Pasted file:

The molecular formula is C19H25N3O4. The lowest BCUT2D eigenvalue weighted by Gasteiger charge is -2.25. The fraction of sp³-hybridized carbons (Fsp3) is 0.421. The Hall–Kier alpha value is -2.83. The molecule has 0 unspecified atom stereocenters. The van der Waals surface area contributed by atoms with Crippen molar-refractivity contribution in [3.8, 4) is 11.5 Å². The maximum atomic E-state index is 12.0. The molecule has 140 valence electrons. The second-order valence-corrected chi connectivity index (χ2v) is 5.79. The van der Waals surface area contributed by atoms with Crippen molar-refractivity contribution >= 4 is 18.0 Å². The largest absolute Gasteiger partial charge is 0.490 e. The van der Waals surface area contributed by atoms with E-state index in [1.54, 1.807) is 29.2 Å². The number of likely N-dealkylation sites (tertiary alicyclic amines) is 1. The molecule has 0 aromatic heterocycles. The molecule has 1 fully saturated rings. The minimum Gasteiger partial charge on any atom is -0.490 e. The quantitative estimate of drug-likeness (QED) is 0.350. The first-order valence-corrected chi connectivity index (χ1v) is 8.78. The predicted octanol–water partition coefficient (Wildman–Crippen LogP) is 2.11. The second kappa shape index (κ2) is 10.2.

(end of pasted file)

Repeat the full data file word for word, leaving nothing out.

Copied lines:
The molecular formula is C19H25N3O4. The lowest BCUT2D eigenvalue weighted by Gasteiger charge is -2.25. The fraction of sp³-hybridized carbons (Fsp3) is 0.421. The Hall–Kier alpha value is -2.83. The molecule has 0 unspecified atom stereocenters. The van der Waals surface area contributed by atoms with Crippen molar-refractivity contribution in [3.8, 4) is 11.5 Å². The maximum atomic E-state index is 12.0. The molecule has 140 valence electrons. The second-order valence-corrected chi connectivity index (χ2v) is 5.79. The van der Waals surface area contributed by atoms with Crippen molar-refractivity contribution >= 4 is 18.0 Å². The largest absolute Gasteiger partial charge is 0.490 e. The van der Waals surface area contributed by atoms with E-state index in [1.54, 1.807) is 29.2 Å². The number of likely N-dealkylation sites (tertiary alicyclic amines) is 1. The molecule has 0 aromatic heterocycles. The molecule has 1 fully saturated rings. The minimum Gasteiger partial charge on any atom is -0.490 e. The quantitative estimate of drug-likeness (QED) is 0.350. The first-order valence-corrected chi connectivity index (χ1v) is 8.78. The predicted octanol–water partition coefficient (Wildman–Crippen LogP) is 2.11. The second kappa shape index (κ2) is 10.2.